Woodbine, George E., ed., Four Thirteenth Century Law Tracts (New Haven: Yale University Press) Read this source online
Text name(s): Fet Asaver; Judicium Essoniorum; Modus Componendi Brevia; Exceptiones ad Cassandum Brevia
Number of pages of primary source text: 130
Dates: 1200 - 1300
- Original language included.
- Law - Treatise/Commentary
- Law - Legislation
- Law - Crime
- Law - Secular
In addition to the legal treatises known as Bracton and Britton, written in the thirteenth century and widely copied and circulated, smaller legal treatises were also popular. These smaller treatises were usually made from other works and appeared in manuscripts compiled for the use of English lawyers (in addition to the shorter treatises, the manuscripts often included statutes, a register of writs, portions of Year Books or Plea Rolls, and sometimes a copy of Britton ). Edited here are four of those smaller legal treatises: Fet Asaver and Exceptiones ad Cassandum Brevia — both Anglo-Norman treatises, and Judicium Essoniorum and Modus Componendi Brevia — both Latin treatises. All four treatises were at some point attributed to the jurist Ralph de Hengham, but their authorship is uncertain.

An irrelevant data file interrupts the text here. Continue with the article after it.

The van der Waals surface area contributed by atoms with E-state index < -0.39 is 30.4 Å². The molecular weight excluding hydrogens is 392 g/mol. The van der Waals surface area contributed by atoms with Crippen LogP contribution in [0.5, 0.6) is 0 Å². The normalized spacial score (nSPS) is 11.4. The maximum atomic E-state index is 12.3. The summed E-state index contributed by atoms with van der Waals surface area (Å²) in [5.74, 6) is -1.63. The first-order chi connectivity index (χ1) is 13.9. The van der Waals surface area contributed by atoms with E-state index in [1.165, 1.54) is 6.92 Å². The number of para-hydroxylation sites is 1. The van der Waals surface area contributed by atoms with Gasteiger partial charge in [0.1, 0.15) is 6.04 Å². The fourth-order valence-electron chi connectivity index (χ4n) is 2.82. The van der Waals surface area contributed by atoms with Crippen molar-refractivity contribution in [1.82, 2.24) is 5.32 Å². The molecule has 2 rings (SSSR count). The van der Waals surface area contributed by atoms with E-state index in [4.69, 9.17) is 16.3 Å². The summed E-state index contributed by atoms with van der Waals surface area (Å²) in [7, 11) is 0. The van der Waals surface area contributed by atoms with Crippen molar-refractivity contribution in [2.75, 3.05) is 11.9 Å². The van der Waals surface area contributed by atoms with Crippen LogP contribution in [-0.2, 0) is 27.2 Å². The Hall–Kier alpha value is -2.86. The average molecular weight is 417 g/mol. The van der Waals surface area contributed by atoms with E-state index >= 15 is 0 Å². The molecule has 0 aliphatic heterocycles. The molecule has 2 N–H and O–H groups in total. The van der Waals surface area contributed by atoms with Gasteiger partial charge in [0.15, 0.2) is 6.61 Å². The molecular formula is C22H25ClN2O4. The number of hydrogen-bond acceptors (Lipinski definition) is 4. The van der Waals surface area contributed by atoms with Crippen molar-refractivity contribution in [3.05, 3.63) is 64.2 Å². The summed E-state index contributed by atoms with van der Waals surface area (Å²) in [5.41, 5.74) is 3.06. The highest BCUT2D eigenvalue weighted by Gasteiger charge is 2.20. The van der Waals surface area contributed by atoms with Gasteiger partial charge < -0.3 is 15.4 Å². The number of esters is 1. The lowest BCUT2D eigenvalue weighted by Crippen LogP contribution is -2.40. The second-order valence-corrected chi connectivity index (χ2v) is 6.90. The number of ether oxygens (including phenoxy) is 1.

Woodbine’s introduction (50 pages) describes the history of English legal treatises, discusses the date and authorship of the four treatises, and compares the texts to Hengham’s Summa. Woodbine argues that the shorter legal treatises were popular not for their originality but for their utility — they were brief, concise treatments of everyday legal matters.